Muhammad Dahlan, once Rajoub's rival in Gaza (back when we sometimes spoke of the two Palestinian fiefdoms as "Dahlanistan and Rajoubadesh") is now on the outs. Viscerally hated by Abbas, who would do anything he can to keep him away, Dahlan found support in the UAE and Egypt, dabbled in talks with Hamas in Gaza – the very same people who defeated him and killed his men back in 2007 – and tried to build a base of support in the West Bank, with little to show for his efforts. Some Israelis – such as Defense Minister Liberman – have toyed with the idea of supporting his bid for leadership: once upon a time he supported compromise with Israel (he would have become immensely rich if peace broke out, and he could have been free to steal everything he could out of the trade of Gaza). In 2000, however, he crossed the line back into terror, and then reversed again. He can hardly be described as reliable, and perhaps Liberman was just muttering his name to keep Abbas off balance.

Other Israelis have from time to time mentioned Marwan Bargouthi as a potential successor (and Fatah activists may still push in that direction), but he is serving five life sentences for murder, and given Israel's stance on rewarding terrorists – the Prime Minister has come out in unequivocal support of the Taylor Force Act – it is difficult to see any Israeli government setting him free so he could take up his duties as leader. Moreover, those who came to know him during his years in jail come away "underwhelmed." To put it mildly, a Mandela he is not.

There could, of course, be chaos after Abbas, and a bid by Hamas to take over (if Alul is not formally appointed vice president, the next in line is supposedly the speaker of the Palestinian Parliament – a Hamas activist still in jail). Polls indicate that Hamas may still be more popular than Fatah in the West Bank. (In Gaza, there are signs that the population is getting sick and tired of Hamas rule, but this cannot come into political expression.) Elections could be dangerous. Still, given that the security forces would fear for their lives if Hamas took over – and their ability, in close cooperation with the IDF and the Shin Bet, to foil violent designs aimed at destabilizing the West Bank – it is safe to assume that they will act decisively to prevent this from happening.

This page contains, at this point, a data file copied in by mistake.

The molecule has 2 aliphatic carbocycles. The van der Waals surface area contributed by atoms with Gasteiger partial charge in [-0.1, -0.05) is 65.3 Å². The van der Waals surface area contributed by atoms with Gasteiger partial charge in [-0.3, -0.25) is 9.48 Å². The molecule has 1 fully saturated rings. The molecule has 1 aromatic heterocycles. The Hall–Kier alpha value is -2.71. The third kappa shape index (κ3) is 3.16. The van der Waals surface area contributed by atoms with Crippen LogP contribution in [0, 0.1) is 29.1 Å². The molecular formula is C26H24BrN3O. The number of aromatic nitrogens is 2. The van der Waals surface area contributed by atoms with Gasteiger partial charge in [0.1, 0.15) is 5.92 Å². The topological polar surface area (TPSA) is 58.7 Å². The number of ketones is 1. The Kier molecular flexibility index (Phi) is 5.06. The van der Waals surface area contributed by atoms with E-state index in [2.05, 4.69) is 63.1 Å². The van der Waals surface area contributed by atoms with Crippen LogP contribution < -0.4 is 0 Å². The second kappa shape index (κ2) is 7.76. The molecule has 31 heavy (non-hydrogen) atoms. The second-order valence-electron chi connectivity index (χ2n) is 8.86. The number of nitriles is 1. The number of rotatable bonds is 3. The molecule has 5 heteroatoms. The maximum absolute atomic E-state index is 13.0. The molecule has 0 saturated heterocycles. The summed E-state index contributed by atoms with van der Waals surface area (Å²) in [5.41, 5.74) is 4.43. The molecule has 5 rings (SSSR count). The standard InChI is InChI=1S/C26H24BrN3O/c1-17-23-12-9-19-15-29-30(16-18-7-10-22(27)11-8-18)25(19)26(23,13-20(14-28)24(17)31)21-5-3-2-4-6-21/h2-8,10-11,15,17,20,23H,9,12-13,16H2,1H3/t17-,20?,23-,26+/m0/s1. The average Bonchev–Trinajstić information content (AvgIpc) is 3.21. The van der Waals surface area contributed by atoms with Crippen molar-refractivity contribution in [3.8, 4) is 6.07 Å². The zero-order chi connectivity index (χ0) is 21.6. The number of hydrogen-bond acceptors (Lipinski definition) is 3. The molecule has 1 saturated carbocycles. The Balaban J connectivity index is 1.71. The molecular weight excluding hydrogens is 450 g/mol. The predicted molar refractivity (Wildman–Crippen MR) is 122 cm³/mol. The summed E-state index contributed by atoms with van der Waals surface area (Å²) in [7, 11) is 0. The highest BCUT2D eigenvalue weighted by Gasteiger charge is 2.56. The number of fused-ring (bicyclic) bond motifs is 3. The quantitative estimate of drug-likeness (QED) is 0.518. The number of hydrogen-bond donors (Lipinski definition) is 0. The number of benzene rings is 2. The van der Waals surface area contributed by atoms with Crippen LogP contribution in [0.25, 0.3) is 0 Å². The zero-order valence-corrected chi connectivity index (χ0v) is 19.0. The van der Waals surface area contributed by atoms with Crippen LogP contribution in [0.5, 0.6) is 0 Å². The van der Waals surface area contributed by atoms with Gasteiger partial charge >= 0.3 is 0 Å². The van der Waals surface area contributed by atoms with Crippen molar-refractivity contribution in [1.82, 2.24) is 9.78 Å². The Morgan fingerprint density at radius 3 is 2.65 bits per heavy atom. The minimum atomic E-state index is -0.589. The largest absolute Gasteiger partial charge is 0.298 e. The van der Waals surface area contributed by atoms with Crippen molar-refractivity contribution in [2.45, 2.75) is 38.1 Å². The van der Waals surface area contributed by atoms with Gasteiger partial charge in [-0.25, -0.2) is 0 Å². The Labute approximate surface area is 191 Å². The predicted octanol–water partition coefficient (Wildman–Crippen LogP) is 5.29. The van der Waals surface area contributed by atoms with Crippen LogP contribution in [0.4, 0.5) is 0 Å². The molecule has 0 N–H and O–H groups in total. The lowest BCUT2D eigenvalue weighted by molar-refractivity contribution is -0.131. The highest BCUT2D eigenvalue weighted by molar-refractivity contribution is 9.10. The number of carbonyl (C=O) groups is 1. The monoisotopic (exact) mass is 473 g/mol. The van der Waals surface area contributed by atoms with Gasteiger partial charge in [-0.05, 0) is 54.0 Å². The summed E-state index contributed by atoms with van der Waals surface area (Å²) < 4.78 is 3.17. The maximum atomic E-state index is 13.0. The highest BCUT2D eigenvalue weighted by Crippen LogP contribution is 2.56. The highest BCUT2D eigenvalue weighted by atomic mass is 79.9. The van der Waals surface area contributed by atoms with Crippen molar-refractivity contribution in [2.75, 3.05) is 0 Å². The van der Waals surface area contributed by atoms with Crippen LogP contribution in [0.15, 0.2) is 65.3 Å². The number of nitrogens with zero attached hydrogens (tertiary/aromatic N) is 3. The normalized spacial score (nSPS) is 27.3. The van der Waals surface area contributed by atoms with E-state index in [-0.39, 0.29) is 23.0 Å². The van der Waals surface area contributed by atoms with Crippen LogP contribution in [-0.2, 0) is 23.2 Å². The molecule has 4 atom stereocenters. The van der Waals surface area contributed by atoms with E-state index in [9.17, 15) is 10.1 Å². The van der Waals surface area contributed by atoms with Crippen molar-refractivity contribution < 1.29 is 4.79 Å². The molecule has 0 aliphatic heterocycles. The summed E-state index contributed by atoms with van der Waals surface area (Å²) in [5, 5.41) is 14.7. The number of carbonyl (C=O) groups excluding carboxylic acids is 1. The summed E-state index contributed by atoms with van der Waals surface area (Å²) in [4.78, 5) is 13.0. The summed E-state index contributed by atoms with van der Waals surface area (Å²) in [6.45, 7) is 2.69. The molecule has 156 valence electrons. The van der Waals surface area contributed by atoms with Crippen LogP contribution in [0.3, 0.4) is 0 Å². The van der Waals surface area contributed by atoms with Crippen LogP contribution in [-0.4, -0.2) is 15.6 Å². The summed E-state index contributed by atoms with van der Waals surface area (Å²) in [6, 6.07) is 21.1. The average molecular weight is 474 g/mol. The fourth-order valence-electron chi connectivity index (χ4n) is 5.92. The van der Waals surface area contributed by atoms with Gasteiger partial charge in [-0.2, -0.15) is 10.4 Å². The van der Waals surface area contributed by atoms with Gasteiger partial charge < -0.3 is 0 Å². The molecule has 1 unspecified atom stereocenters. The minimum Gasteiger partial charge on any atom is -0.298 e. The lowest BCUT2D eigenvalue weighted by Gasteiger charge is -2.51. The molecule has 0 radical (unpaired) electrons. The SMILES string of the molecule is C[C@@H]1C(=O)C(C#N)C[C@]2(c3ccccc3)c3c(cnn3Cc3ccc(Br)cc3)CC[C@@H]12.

The attempt to assassinate both Faraj and PA Prime Minister Rami Hamdallah in Gaza can serve as a rude wake-up call to all who expected the transition period to be orderly. While Faraj placed the blame – as Israel does for every rocket fired from Gaza – on Hamas, as the de facto government there, rumors swirled as to who may be behind it: Dahlan? Vengeful Hamas and PIJ elements with accounts to settle? Jihadi Salafists? One thing is certain: the attack only serves to confirm that the key to the transition and the succession is indeed with the PA security forces.

Thus, at the political level, what we end up facing in Ramallah is a weak, divided leadership driven to radical positions by internal rivalries. (On the other hand, this is what everyone thought would happen in Egypt when Sadat took over in 1970.) There does not seem to be much that Israel or the U.S. can do to reach a better outcome, and no amount of "sweeteners" thrown in by the American team, as it puts the final touches on an administration peace plan, will bring about a different outcome. The "deal of the century" may therefore need to wait, "on the shelf," until a younger, more effective and more flexible generation takes over at key positions and can honestly look at the necessary compromises.

Until then, what Israel will need to apply – both in the West Bank and vis-à-vis Gaza – is a sobering dose of sophisticated conflict management. It would be best if Israel would avoid provocative political actions such as partial annexations. Meanwhile, the U.S. administration should focus on shoring up the Palestinian security forces, and on making the rising crop of younger Palestinian "influentials" acutely aware of what they can legitimately expect (a workable two-state solution with territorial contiguity) and what not (total withdrawal with minimal swaps; the majority of settlers uprooted; some recognition of the "right of return," carving up the living city of Jerusalem). This would establish a new paradigm for a new generation of leaders.

Eran Lerman is the former deputy for foreign policy and international affairs at the National Security Council in the Israeli Prime Minister's Office. Prior to that, he served as director of AJC Jerusalem.